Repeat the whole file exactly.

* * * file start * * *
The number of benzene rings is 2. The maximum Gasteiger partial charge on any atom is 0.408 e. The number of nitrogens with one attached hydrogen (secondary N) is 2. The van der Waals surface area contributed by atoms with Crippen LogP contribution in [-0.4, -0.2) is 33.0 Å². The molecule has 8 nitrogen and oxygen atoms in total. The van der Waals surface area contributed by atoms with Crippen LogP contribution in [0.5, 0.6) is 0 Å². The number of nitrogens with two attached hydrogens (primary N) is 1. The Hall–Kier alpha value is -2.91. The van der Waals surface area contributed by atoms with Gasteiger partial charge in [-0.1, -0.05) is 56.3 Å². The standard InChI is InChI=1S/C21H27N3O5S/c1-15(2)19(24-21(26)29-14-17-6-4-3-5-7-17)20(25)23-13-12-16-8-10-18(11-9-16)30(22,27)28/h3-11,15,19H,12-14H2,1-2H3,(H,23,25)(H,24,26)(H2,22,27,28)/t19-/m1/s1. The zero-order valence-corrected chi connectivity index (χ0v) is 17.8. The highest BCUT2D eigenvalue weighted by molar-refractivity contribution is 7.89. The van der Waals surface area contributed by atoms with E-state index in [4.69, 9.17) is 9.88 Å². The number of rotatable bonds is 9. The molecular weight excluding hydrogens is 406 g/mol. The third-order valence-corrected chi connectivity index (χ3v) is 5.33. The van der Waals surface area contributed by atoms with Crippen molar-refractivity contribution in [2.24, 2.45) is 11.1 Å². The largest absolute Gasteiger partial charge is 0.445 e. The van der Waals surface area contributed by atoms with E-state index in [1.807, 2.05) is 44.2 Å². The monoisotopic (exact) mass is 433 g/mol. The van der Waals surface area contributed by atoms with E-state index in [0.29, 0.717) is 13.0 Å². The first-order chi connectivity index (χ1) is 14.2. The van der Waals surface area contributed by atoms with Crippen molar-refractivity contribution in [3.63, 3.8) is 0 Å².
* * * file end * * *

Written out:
The number of benzene rings is 2. The maximum Gasteiger partial charge on any atom is 0.408 e. The number of nitrogens with one attached hydrogen (secondary N) is 2. The van der Waals surface area contributed by atoms with Crippen LogP contribution in [-0.4, -0.2) is 33.0 Å². The molecule has 8 nitrogen and oxygen atoms in total. The van der Waals surface area contributed by atoms with Crippen LogP contribution in [0.5, 0.6) is 0 Å². The number of nitrogens with two attached hydrogens (primary N) is 1. The Hall–Kier alpha value is -2.91. The van der Waals surface area contributed by atoms with Gasteiger partial charge in [-0.1, -0.05) is 56.3 Å². The standard InChI is InChI=1S/C21H27N3O5S/c1-15(2)19(24-21(26)29-14-17-6-4-3-5-7-17)20(25)23-13-12-16-8-10-18(11-9-16)30(22,27)28/h3-11,15,19H,12-14H2,1-2H3,(H,23,25)(H,24,26)(H2,22,27,28)/t19-/m1/s1. The zero-order valence-corrected chi connectivity index (χ0v) is 17.8. The highest BCUT2D eigenvalue weighted by molar-refractivity contribution is 7.89. The van der Waals surface area contributed by atoms with E-state index in [4.69, 9.17) is 9.88 Å². The number of rotatable bonds is 9. The molecular weight excluding hydrogens is 406 g/mol. The third-order valence-corrected chi connectivity index (χ3v) is 5.33. The van der Waals surface area contributed by atoms with Crippen molar-refractivity contribution in [2.24, 2.45) is 11.1 Å². The largest absolute Gasteiger partial charge is 0.445 e. The van der Waals surface area contributed by atoms with E-state index in [1.807, 2.05) is 44.2 Å². The monoisotopic (exact) mass is 433 g/mol. The van der Waals surface area contributed by atoms with E-state index in [0.29, 0.717) is 13.0 Å². The first-order chi connectivity index (χ1) is 14.2. The van der Waals surface area contributed by atoms with Crippen molar-refractivity contribution in [3.63, 3.8) is 0 Å².